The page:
"The first procedure in the design of sub-surface sewage-disposal systems is to determine suitability of the soil for the absorption of septic tank effluent and the leaching area required. The soil must have an acceptable percolation rate, without interference from ground water or impervious strata below the level of the absorption system. * * * (2) The maximum elevation of the ground-water table should be at least 4 feet below the surface. Rock formations or other impervious strata should be at a depth greater than 4 feet below the bottom of the trench. Unless these conditions are satisfied, the site is unsuitable for a sub-surface sewage disposal system, except for isolated systems, which shall be considered individually and have the approval of the State Department of Health. 2.2 Percolation tests. Sub-surface explorations are necessary to determine sub-surface formations and to determine the suitability of the soil for a septic tank system. A soil auger, with an extension, is recommended for making investigations. In some cases an examination of road cuts, stream embankments, *325 or building excavations will give useful information. Wells and well-driller's logs can be used to obtain information on ground water and sub-surface conditions. In some areas sub-soil strata vary widely in short distances and borings must be made at the site of the system. * * * 23.2 Type of test holes. Dig or bore a test hole with horizontal dimensions of from 4 to 12 inches, and vertical sides to the depth of the bottom of the proposed absorption trench (24 inches or more). The holes may be bored with a 4-inch auger."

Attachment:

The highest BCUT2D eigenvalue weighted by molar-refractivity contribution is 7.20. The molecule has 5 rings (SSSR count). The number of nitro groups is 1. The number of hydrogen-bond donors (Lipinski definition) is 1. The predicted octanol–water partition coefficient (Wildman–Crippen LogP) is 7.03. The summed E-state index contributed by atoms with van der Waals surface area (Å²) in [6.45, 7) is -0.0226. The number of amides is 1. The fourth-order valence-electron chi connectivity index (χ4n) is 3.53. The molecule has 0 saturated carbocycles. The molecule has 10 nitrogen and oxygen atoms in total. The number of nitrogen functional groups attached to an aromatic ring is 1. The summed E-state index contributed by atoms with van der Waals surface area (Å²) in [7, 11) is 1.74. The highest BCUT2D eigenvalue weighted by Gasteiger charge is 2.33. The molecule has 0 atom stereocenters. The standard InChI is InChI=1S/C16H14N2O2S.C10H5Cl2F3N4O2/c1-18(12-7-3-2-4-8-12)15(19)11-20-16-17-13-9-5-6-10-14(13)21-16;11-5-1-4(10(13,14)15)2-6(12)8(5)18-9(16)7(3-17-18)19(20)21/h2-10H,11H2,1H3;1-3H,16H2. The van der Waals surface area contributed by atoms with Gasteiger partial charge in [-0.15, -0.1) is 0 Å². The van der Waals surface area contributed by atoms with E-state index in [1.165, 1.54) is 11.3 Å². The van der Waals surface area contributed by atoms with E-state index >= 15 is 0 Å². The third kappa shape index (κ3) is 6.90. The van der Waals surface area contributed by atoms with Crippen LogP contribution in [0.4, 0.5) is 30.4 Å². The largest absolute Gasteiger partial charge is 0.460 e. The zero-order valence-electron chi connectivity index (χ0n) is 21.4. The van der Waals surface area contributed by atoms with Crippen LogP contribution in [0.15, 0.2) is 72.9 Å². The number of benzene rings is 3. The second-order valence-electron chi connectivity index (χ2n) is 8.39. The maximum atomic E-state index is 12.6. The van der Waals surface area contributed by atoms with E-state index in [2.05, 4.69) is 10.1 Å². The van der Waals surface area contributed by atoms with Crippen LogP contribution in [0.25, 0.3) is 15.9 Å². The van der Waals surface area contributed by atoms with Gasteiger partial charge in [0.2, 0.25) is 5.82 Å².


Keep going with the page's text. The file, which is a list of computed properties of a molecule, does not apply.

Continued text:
There is no contention that the requirements of this bulletin are difficult to comply with, or even that they are unreasonable. To the contrary, it is argued by appellees that they complied with Bulletin #9, and that their applications to install septic tanks were refused on the basis of requirements and standards not set forth in the bulletin; that such action was unreasonable and arbitrary. Ray Schneller, Director of Engineering and Planning of the City of Hot Springs, and Charles Summerford, a consulting engineer of Hot Springs and his partner, Wayne Irwin, all testified on behalf of appellees, and all stated that the results of percolation tests on the 8 applications met the requirements set out in Bulletin #9 (and this is pretty well agreed to by appellant's witnesses), and in their argument, appellees repeatedly assert that Bulletin #9 has been complied with. We disagree. A reading of the requirements in that bulletin, heretofore set out, establishes improtant requirements other than the percolation tests. We refer to (2) which refers to the maximum elevation of the ground-water table. Admittedly, appellees' engineers did not go below 2 feet in making their tests, despite the fact that evidence of shale[4] was found in all three of the sub-divisions here involved. In other words, there is no showing in any of the 8 applications reflecting that there are no rock strata for a depth of 6 feet.

Irwin testified for appellees and stated that the percolation test holes were dug with posthole diggers; that in some instances solid rock was encountered from 6 to 12 inches down; if solid rock was encountered, they proceeded no further with the tests. He further stated that on encountering shale in excavating for percolation test holes, it was felt that if the shale could be dug with a posthole digger, it was not necessary to dig deeper. Summerford admitted that septic tanks are not ideal because there are any number of things that can go wrong with the tanks that create problems:

"I don't think that septic tanks is the is the best method that there is, no sir, Ias a matter of fact, I think that in my opinion, a municipal sewer system with a properly operated collection system and disposal is the preferred method by far, any number of things can go wrong with septic tanks that create problemsthey are expensive to the owners in maintainingnot only from roots but stop ups and other problems. They're more prone toto maintenance problems thanI think amunicipal system is, and I personally don't think too much of a septic tank."

Mr. Hannah testified that shale was evident in all the areas for which there were *326 applications.[5] As to the lots belonging to Coyne, located in Cedarwood North sub-division, he stated: